Lately I have been obsessed with finding the perfect and simple baguette recipe. Many recipes call for a dozen ingredients: vitamin C, shortening, vital wheat gluten,… you name it. If you are into this path, head over here for a recipe by my favorite chef Andrea Nguyen (and by the way, I strongly recommend her book “The Banh Mi Handbook” if you are a crazily loyal fan of Vietnamese sandwiches. It’s awesome!).
Other cool recipes suggest pre-ferment which then requires 18-24 hours to prepare (example is here). They swear by the superior flavor developed from this pre-ferment process. Go for it if you have time… something so luxurious that we rarely have.
Usually, this is what happens in our household: the most voracious dude (yeap, I’m talking about my biggest kid, aka my hubby) but also a picky eater (wait, how could it possible be?) would throw his arm around me and charm me into making some baguettes for brunch. Sounds reasonable enough? Yup, if it’s not at 9 in the morning. My 5-year-old and 3-year-old have developed something called “I want it NOW NOW NOW” symptom. And they love baguettes. My 1-year-old eats whatever I give her for now, but I suspect she will be joining her brother and sister very soon.
So, this recipe works amazingly well for me. It’s simple (only a few key ingredients), straight forward (knead, let it rest, bake), and fast. Well, “fast” is a relative term. It would take about 4 hours from the request to the table. But compared to other recipes, this one is doable.
Two things to keep in mind: (1) choice of flour, and (2) room temperature. Each flour absorbs water differently. I use King Arthur organic flour, and have to increase the amount of flour significantly. You may want to adjust yours accordingly. In addition, the amount of time needed for the dough to rise doubled in size varies by your room temperature (and humidity), let it be summer or winter, Hanoi or Accra. The recipe below works well for a room temperature of 68-72 F. Again, keep an eye on the dough if you are unsure.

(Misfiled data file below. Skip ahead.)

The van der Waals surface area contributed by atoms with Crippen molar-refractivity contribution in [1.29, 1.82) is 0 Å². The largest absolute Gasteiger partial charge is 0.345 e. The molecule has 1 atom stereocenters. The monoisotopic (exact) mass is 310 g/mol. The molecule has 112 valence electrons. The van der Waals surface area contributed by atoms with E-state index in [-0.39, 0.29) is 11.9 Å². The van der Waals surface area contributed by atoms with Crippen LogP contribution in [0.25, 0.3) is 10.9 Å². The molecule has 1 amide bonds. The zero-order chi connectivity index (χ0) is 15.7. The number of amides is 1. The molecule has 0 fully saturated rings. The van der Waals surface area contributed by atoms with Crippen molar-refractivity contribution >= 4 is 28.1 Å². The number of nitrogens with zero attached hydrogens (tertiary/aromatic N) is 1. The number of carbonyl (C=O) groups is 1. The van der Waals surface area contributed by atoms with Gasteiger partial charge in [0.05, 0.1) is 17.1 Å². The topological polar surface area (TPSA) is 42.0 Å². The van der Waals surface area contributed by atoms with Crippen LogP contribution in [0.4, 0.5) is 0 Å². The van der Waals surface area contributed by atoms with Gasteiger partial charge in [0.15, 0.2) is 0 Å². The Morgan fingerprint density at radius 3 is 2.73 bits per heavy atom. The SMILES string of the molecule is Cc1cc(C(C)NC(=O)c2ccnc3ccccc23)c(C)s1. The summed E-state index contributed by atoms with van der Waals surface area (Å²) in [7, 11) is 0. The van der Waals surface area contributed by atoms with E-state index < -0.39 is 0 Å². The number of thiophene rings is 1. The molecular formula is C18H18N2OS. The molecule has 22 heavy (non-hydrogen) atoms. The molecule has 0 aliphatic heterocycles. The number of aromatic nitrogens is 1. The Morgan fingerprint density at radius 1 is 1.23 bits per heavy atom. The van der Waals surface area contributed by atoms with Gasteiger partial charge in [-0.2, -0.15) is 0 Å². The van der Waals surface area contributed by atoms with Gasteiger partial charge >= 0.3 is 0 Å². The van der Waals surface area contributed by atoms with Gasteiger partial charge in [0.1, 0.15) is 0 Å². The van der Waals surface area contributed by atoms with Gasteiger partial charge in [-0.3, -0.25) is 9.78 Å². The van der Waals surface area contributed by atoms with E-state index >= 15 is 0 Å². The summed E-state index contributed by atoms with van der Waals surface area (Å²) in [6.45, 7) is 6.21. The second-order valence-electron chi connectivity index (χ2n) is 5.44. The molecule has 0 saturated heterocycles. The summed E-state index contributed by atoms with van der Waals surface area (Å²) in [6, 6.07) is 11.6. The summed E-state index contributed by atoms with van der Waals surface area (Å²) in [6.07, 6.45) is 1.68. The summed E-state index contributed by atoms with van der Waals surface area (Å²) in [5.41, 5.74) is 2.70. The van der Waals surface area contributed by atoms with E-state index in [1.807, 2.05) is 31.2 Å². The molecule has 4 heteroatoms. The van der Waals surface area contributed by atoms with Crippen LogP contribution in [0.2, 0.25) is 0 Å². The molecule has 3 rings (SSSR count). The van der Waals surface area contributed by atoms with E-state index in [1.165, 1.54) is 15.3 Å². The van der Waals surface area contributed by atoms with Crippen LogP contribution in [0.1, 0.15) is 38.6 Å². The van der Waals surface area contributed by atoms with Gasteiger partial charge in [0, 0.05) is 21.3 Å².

(adapted from Saveur, May 2012)
340g warm water
1 tsp active dry yeast
415g all-purpose flour (increase to 540g if using King Arthur brand)
1 1/2 tsp salt
1 cup of boiling hot water
- In a large bowl, whisk together water and yeast and let sit for about 10 minutes, until yeast is foamy.
- Add flour, stir with a fork, and let dough sit to allow flour to hydrate for about 15 minutes.
- Add salt, and knead until smooth and elastic.
- Transfer dough to a lightly greased bowl, cover with plastic wrap, and let dough rest until doubled in size, about 45 minutes.
- Knead again, cover with plastic wrap and let it rest the second time, until doubled in size, another 45 minutes.
- Divide into 3 balls, shape into a rectangle, and roll into 3 long baguettes (see basic rolling technique here).
- Place the rolls on a baguette pan (I got mine here), sprinkle lightly with flour to avoid dough sticking to plastic wrap, cover with plastic wrap, layer one towel on top, let it sit until 150% rise, about 30 minutes.
- 15 minutes before dough finishes rising, heat oven to 400F.
- Use a sharp razor to slash the top of each baguette. Spray some water on each baguette.
- Open oven door quickly to throw in 1 cup of boiling hot water. This produces steam that let the baguettes rise fully before a crust forms).
- Bake the baguettes for 20-25 minutes. About 15 minutes into the baking process, open oven door once to let the remaining steam escape.
- Cool before serving (we never get to this part).